One source that can't be overlooked as a commonly available substitute for personnel records is the railroad's "Erie" employee magazine. This magazine was published from 1905 to 1960 (and continued to be issued as the "Erie-Lackawanna Magazine" after the 1960 merger with the Delaware, Lackawanna and Western Railroad), and the issues I've seen really point out the pride the railroad had in its employees, and vice-versa. Contained in the magazine along with news on employees from each division are tables of employees who have recently retired or passed on, along with years of service and position titles. The Magazine also carried news on the personal lives of employees, celebrating the weddings and births and grieving the losses. It fleshes out the lives of these railroaders in ways that personnel records or seniority rosters often don't.



CONTRIBUTORS

A word of thanks to those who have contributed data to this project, who include Robert Bahrs, John Belding, Douglas Crosby, Tom Delaney, Carl Freshour, Emily Homer, Jeff Hulse, Rich Johnston, Greg Kash, David Larkin, Sarah Lynne, Patrick McKnight of the Steamtown National Historic Site, Jay W. Noyes, Nick Pappas, Richard Palmer, Mark Schmitt, Curtis Springstead, Mary Kay VanSkiver, Floreda Varick and many others. I would also like to acknowledge the considerable assistance provided by the Salamanca Railroad Museum Association in moving this project forward.


Marine Division
MANY ERIE MAGAZINES NOW AVAILABLE ONLINE!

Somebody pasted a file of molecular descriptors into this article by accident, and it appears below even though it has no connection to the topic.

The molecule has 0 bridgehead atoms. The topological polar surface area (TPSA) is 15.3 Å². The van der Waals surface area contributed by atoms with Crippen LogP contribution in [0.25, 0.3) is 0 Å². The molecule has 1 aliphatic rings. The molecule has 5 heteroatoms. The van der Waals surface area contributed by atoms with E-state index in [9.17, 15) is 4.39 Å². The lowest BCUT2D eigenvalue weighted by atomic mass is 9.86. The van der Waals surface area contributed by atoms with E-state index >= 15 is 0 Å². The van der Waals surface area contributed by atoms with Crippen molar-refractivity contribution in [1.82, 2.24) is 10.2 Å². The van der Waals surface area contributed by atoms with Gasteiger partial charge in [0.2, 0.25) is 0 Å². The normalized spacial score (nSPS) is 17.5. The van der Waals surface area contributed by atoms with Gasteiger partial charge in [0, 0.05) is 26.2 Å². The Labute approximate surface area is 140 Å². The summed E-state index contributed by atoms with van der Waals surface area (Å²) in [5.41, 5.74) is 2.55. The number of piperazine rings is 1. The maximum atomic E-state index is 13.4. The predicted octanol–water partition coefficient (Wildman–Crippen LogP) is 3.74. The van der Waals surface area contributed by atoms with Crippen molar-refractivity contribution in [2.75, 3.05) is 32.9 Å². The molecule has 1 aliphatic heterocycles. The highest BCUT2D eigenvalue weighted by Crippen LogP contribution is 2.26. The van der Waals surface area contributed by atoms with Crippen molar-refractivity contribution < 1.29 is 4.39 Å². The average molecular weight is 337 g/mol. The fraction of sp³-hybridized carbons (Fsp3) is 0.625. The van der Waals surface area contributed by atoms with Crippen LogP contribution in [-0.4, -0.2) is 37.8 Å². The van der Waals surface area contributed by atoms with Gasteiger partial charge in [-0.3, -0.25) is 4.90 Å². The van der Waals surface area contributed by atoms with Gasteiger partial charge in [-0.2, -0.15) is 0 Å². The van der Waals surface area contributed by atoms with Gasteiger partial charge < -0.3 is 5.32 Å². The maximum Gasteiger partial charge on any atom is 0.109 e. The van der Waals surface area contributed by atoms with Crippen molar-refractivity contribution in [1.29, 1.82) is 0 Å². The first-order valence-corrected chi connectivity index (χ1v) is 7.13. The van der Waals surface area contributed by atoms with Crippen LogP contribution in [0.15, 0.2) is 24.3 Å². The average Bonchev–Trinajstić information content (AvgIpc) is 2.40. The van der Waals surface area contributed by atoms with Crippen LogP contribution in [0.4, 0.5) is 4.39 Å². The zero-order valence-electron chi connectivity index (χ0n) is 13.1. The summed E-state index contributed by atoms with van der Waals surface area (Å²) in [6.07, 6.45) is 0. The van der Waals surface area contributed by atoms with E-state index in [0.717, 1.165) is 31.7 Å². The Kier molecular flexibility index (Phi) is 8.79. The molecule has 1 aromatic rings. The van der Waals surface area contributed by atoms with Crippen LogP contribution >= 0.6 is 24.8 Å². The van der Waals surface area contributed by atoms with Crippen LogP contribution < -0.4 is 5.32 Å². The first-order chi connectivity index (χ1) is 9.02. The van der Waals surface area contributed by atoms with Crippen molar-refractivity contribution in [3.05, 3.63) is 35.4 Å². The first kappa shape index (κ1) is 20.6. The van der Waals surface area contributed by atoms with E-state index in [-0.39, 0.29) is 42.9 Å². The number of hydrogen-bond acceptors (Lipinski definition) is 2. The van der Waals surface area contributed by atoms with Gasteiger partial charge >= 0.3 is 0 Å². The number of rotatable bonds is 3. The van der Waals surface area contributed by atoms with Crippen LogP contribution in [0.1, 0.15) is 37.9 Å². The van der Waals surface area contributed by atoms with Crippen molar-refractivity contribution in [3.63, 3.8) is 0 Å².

The folks at Railfan.net, chiefly J. Henry Priebe, Jr., have placed a collection of Erie Railroad Magazines online in Adobe Acrobat PDF format. I have indexed those online issues and have noted in my issue listing most of the scanned issues (check the Railfan.net site just to be sure). Thanks to Henry's vision, this was the first online archive of railroad employee magazines ever and is a valuable resource.


Continue to the Railfan.net Railroad Magazine Archives






ERIE RAILROAD MAGAZINE LAST NAME INDEX

The following files represent a reasonably comprehensive index of individuals who were identified as Erie employees in the pages of Erie Magazine. To date, I have included in the index data from 652 issues out of approximately 672 issues of Erie -- this index will grow as more issues are abstracted. I have also tried to categorize the reason behind each reference in the magazine, such as "Promotion," "Obituary," "Transfer," etc., and have included a brief summary of the pertinent details of as many references as possible. My special thanks to the Salamanca Railroad Museum for making their collection of Erie Magazines available for indexing.